Re: Why float is called as 'float', not 'real'?



In article <Z_SdnUSLyeNXq5HbnZ2dnUVZ_qarnZ2d@xxxxxxxxxxx>,
Lane Straatman <invalid@xxxxxxxxxxx> wrote:

<blmblm@xxxxxxxxxxxxx> wrote in message
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In article <q6mdnVci2skFTpfbnZ2dnUVZ_gydnZ2d@xxxxxxxxxxx>,
Lane Straatman <invalid@xxxxxxxxxxx> wrote:
<blmblm@xxxxxxxxxxxxx> wrote in message
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In article <I56dnWZ7dZnD7pTbnZ2dnUVZ_sapnZ2d@xxxxxxxxxxx>,
Lane Straatman <invalid@xxxxxxxxxxx> wrote:

Almost all real numbers are not algebraic, and I believe a sure-fire
way
to
find some is taking the arctan of a rational. Consider one-third,
which
could very well look like this:
00111110101010101010101010101011
Do you see a pattern here?

No. Not meaning to be snide, but -- so what?
1010101010101010101010101
Your powers of observation fail you. Look again.

Perhaps we mean different things by "pattern". I took your question
to mean something in the nature of "given the bits so far, can you
easily predict [ based on a pattern you observe ] what the next bits
should be?" I can't, based on the bits you gave, despite the sequence
of repeats of "10" in the middle. Perhaps there's something else I'm
not noticing, or something else that's significant about that repeated
sequence in the middle. Please explain.

Transcendental numbers have a different texture than rationals.

I'm no closer to understanding than I was -- what does "a different
texture" mean in context, and how should it have been apparent from
the bits you quoted, which as far as I can tell still have only
a hypothetical relationship to the value of arctan(1/3).

Well. There are several possible explanations why something you
wrote might not make sense to me -- the reasoning is faulty, the
explication is too terse, I lack the background, perhaps something
else. I initially assumed the first one and attributed it to a
lack of background. Apparently this was far off the mark, and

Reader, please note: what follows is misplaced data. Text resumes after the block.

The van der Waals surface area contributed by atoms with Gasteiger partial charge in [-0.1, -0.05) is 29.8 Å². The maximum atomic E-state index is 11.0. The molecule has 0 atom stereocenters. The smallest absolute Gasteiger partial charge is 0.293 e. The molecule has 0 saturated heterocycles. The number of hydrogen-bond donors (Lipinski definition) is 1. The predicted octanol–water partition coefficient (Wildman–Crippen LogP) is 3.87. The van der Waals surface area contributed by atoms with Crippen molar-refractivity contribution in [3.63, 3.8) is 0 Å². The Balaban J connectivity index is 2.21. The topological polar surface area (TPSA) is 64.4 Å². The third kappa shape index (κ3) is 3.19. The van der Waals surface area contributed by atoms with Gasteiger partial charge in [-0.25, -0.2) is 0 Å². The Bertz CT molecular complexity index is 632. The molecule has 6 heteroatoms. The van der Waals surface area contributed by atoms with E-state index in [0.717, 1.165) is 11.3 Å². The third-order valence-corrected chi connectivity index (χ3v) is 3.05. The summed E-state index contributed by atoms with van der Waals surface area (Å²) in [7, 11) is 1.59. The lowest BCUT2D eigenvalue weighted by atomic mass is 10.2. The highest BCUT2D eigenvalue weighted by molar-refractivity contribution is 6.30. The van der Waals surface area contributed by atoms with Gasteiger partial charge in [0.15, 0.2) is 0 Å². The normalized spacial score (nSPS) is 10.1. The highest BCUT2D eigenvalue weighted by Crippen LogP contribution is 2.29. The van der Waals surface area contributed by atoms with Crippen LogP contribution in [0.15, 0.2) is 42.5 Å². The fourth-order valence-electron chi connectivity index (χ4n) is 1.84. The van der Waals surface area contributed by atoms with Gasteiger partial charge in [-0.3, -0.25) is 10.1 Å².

I apologize for what was probably talking down to you. I'd be
interested in hearing whether other readers were also confused,
if anyone cares to comment.

[ snip ]

I've got a proof. It's in the world's second most important scientific
language:
Jetzt die Voraussetzung a rational. Deine Frage: Muss b transzendent sein?

[ snip ]

Should be of interest to readers who know more German than I do (a
non-zero, but very small, quantity -- but those high-school classes
were a long time ago).

If you make bad scenarios the way you decide about mathematical
properties,
you're gonna lose commutativity as well. Your implication, my
reductio.

[ snip ]

But my "I have no idea what you mean" applied to the whole paragraph.
Most hold mathematical logic to be tautologous. There are, however, often
disagreements among logicians. There aren't any logicians sharper than Paul
Cohen, who died last week. From his obit: "Cohen shocked the math
establishment by proving that the Continuum Hypothesis could not be decided.
The notion that conventional mathematics couldn't prove or disprove concrete
and well known assertions caused an uproar among academics." May he rest in
peace.

Again, this does not advance my understanding of what you wrote.
Thanks for trying, I guess. I'm not really even sure I'm parsing
your sentence correctly -- I can't decide whether you mean "if you
make bad scenarios in the same way you decide about mathematical
properties" or "if you make bad scenarios with regard to the way
you decide about mathematical properties" or something else, or
what.

One more thing and then I'll shut up: It puzzles me that you
find "your implication, my reductio" completely commonplace,
and yet I can't find it with Google. Is it at all possible that
this is a translation from some other language, in which it *is*
a commonplace expression?

--
B. L. Massingill
ObDisclaimer: I don't speak for my employers; they return the favor.
.